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The student news site of Marquette University

Marquette Wire

The student news site of Marquette University

Marquette Wire

An account of the Milwaukee River

Photo by Josh Meitz
The Milwaukee River grades a D+ in water quality.

A standout landmark of the city, the Milwaukee River has been a benefit for folks living in the area for hundreds of years. Providing resources, economic commerce, recreational activity and transportation the Milwaukee River has a deep history of that has flowed alongside the city.

Currently the Milwaukee River grades a D+ in water quality states the Milwaukee Riverkeeper. Milwaukee Riverkeeper has been working for over a decade monitoring pollutants in the Milwaukee River Basin and is a licensed member of the Waterkeeper Alliance. 

Marquette is working with universities, non-government organizations and the local governments in trying to improve Milwaukee’s freshwater system, David Strifling director of Water Law Policies at Marquette said.

The clean water movement was kickstarted by the Clean Water Act of 1972, which set the standard for water pollution control. This was expanded upon by Mayor John Norquist in 1988 who launched the Riverwalk Initiative

“The Clean Water Act has done a lot to change water quality, our waters are much cleaner. It [the act] essentially regulates the amount of pollutants discharged from factories … those kinds of discharges are heavily regulated by the Clean Water Act,” Strifling said. 

These efforts led to a large improvement in the quality of the river which in turn increased the attraction of the waterway. The 3.1 mile Riverwalk provides a trip around the river and rentals for kayaks and paddle boards are available.

“I think when you’re in the city or just walking around it is really nice to look at. There is a lot to do, I see people on boats and kayaks…it’s a nice feature to the city,” Russel Sanchez, a senior in the College of Nursing, said.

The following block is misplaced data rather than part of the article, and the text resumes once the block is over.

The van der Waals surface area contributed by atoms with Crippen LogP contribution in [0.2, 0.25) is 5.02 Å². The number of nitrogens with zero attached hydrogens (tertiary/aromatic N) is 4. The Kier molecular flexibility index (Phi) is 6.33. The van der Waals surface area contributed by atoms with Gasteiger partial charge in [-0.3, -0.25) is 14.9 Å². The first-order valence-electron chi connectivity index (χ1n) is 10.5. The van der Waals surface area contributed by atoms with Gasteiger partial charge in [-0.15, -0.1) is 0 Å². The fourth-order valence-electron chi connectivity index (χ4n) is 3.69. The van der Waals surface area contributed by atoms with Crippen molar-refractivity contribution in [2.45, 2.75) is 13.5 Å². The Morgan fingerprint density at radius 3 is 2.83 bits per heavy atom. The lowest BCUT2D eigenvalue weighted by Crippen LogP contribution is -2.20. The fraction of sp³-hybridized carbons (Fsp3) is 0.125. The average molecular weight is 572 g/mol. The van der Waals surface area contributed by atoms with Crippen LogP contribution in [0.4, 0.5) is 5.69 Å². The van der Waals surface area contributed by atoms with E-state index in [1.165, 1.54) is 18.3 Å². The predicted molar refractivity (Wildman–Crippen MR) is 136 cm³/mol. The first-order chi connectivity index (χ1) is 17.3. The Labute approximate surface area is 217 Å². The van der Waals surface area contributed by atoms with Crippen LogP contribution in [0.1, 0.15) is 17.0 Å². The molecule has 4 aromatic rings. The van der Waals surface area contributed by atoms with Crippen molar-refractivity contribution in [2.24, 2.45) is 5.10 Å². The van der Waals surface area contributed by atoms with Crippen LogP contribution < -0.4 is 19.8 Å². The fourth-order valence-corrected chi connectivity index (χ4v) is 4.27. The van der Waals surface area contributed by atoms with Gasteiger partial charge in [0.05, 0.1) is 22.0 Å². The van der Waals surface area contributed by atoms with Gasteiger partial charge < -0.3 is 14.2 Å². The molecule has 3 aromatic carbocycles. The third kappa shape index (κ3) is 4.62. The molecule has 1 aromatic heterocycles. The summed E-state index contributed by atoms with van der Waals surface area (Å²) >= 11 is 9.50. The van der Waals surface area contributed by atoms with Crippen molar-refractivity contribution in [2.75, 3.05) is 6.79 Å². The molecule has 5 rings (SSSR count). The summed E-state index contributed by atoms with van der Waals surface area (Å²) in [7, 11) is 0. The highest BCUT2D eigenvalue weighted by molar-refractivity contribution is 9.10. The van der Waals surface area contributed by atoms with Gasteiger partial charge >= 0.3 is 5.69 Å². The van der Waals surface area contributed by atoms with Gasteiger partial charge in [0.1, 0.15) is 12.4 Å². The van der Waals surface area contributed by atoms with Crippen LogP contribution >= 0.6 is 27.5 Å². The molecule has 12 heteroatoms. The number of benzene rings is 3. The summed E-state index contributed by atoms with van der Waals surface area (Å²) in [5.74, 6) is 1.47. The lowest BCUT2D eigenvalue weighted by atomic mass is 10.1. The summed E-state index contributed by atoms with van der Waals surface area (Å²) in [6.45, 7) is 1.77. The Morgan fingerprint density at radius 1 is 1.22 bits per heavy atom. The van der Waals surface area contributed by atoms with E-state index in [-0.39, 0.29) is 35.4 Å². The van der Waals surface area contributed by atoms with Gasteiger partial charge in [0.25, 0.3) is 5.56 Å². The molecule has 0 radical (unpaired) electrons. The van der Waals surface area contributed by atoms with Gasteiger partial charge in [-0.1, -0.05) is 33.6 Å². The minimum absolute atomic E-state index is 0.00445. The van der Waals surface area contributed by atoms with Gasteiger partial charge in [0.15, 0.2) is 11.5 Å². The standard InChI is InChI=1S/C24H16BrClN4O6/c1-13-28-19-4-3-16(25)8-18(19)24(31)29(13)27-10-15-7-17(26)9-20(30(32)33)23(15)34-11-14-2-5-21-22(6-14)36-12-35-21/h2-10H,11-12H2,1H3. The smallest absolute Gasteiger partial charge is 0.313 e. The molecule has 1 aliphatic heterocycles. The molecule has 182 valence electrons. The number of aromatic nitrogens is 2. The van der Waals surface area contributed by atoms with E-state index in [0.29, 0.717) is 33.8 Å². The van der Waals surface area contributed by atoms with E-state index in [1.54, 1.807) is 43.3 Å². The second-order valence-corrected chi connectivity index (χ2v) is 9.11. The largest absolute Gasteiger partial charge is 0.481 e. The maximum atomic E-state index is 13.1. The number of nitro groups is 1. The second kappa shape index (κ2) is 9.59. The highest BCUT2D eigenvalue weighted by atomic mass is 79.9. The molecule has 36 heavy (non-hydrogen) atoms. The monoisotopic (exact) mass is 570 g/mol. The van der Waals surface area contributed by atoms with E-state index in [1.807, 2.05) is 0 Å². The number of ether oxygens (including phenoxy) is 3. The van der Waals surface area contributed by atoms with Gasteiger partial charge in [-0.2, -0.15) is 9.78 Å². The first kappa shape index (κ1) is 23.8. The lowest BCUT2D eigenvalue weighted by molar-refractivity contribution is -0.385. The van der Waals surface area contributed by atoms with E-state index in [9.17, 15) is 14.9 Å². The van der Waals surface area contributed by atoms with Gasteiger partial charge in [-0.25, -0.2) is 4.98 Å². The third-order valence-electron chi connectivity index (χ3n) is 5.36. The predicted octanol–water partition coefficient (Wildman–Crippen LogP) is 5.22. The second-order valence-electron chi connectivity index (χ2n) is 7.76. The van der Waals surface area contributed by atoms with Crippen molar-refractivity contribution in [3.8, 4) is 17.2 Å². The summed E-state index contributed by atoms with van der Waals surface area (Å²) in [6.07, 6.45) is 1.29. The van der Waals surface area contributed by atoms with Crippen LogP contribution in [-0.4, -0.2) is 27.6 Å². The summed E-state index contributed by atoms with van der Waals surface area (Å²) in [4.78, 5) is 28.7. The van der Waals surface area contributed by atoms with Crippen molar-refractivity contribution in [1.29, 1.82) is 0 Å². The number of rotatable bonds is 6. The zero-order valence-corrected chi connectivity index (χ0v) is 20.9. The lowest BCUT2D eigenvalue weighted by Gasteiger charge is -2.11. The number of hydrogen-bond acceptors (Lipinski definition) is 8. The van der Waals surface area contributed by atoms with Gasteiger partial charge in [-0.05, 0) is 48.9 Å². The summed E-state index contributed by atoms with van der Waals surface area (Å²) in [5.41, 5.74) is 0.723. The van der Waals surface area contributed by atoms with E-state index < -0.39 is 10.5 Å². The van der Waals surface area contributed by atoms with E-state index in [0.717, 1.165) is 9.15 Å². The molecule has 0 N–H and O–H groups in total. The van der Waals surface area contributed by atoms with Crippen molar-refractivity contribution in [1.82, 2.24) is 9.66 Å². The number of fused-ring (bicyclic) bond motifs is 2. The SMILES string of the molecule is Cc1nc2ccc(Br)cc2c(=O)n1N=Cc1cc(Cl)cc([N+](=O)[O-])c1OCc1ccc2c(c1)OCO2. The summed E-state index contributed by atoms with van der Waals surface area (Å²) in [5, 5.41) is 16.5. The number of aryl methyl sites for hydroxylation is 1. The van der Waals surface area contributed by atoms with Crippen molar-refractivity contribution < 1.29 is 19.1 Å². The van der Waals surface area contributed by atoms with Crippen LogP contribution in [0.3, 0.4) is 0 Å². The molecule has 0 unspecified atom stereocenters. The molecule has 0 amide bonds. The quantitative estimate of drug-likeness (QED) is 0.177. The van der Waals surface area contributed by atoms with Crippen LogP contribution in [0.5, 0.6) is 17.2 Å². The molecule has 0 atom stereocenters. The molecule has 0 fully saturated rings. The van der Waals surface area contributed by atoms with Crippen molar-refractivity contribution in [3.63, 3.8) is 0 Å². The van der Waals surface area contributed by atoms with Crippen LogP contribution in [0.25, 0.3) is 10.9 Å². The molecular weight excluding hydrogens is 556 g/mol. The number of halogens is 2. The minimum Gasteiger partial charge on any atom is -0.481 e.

The main reason for its lack of improvement is because of pollutants from non point source runoff. This includes run-off from agricultural and urban areas, such as fertilizer and road salt, which channel into the Milwaukee River.

In the past because of the the growth of industrialization in the area, pollutants like bacteria from human waste, organic materials and chemicals from manufacturing all reduced the quality of water, bringing down oxygen levels and depleting nutrients in the river. Persistent Bioaccumulative Toxic substances found in the river and are linked with a variety of health concerns. PBTs require special attention because of the way they break down.

Short term solutions in the 1920s were initiated which opened the river up for recreational activity. However, this did not last long and in the 1930s the river’s beach had to be shut down for public health concerns.

“I personally don’t think I would swim in the river. Just from the looks of it it doesn’t look very clean,” Paige Gjermstad, a senior in the College of Business Administration, said. “I’ve swam in (Lake) Michigan a lot and done open water training, but I haven’t swam in the river myself.”